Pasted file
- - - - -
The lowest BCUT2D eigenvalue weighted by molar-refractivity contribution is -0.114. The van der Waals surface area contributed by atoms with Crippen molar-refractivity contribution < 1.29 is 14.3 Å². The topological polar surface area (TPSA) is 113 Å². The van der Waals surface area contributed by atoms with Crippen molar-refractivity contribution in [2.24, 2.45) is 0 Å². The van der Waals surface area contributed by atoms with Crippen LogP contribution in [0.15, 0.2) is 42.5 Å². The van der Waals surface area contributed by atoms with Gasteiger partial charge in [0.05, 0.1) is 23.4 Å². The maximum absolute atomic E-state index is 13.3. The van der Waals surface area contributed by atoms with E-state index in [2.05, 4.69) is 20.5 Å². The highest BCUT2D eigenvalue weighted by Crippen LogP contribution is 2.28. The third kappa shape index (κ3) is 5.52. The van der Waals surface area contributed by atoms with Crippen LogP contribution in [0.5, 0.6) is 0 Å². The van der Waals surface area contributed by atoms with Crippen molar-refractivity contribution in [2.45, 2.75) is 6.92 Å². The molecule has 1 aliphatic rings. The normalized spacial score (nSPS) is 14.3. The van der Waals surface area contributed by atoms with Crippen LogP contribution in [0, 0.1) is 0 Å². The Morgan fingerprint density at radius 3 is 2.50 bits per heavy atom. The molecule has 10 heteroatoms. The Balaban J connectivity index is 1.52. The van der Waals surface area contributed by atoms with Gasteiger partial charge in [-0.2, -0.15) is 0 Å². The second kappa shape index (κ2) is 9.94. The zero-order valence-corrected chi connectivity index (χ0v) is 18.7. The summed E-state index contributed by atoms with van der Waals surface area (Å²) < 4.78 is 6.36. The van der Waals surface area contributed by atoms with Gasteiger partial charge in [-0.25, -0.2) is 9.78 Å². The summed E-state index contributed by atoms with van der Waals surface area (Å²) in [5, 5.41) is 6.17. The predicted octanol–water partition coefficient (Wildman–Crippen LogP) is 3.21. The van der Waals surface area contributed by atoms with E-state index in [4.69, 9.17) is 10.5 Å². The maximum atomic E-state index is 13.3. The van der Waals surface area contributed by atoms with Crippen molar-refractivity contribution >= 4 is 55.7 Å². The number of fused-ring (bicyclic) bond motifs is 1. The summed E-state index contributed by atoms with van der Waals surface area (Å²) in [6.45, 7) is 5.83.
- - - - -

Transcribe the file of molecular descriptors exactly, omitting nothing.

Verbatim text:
The lowest BCUT2D eigenvalue weighted by molar-refractivity contribution is -0.114. The van der Waals surface area contributed by atoms with Crippen molar-refractivity contribution < 1.29 is 14.3 Å². The topological polar surface area (TPSA) is 113 Å². The van der Waals surface area contributed by atoms with Crippen molar-refractivity contribution in [2.24, 2.45) is 0 Å². The van der Waals surface area contributed by atoms with Crippen LogP contribution in [0.15, 0.2) is 42.5 Å². The van der Waals surface area contributed by atoms with Gasteiger partial charge in [0.05, 0.1) is 23.4 Å². The maximum absolute atomic E-state index is 13.3. The van der Waals surface area contributed by atoms with E-state index in [2.05, 4.69) is 20.5 Å². The highest BCUT2D eigenvalue weighted by Crippen LogP contribution is 2.28. The third kappa shape index (κ3) is 5.52. The van der Waals surface area contributed by atoms with Crippen LogP contribution in [0.5, 0.6) is 0 Å². The van der Waals surface area contributed by atoms with Crippen molar-refractivity contribution in [2.45, 2.75) is 6.92 Å². The molecule has 1 aliphatic rings. The normalized spacial score (nSPS) is 14.3. The van der Waals surface area contributed by atoms with Crippen LogP contribution in [0, 0.1) is 0 Å². The Morgan fingerprint density at radius 3 is 2.50 bits per heavy atom. The molecule has 10 heteroatoms. The Balaban J connectivity index is 1.52. The van der Waals surface area contributed by atoms with Gasteiger partial charge in [-0.2, -0.15) is 0 Å². The second kappa shape index (κ2) is 9.94. The zero-order valence-corrected chi connectivity index (χ0v) is 18.7. The summed E-state index contributed by atoms with van der Waals surface area (Å²) < 4.78 is 6.36. The van der Waals surface area contributed by atoms with Gasteiger partial charge in [-0.25, -0.2) is 9.78 Å². The summed E-state index contributed by atoms with van der Waals surface area (Å²) in [5, 5.41) is 6.17. The predicted octanol–water partition coefficient (Wildman–Crippen LogP) is 3.21. The van der Waals surface area contributed by atoms with E-state index in [4.69, 9.17) is 10.5 Å². The maximum atomic E-state index is 13.3. The van der Waals surface area contributed by atoms with Crippen molar-refractivity contribution >= 4 is 55.7 Å². The number of fused-ring (bicyclic) bond motifs is 1. The summed E-state index contributed by atoms with van der Waals surface area (Å²) in [6.45, 7) is 5.83.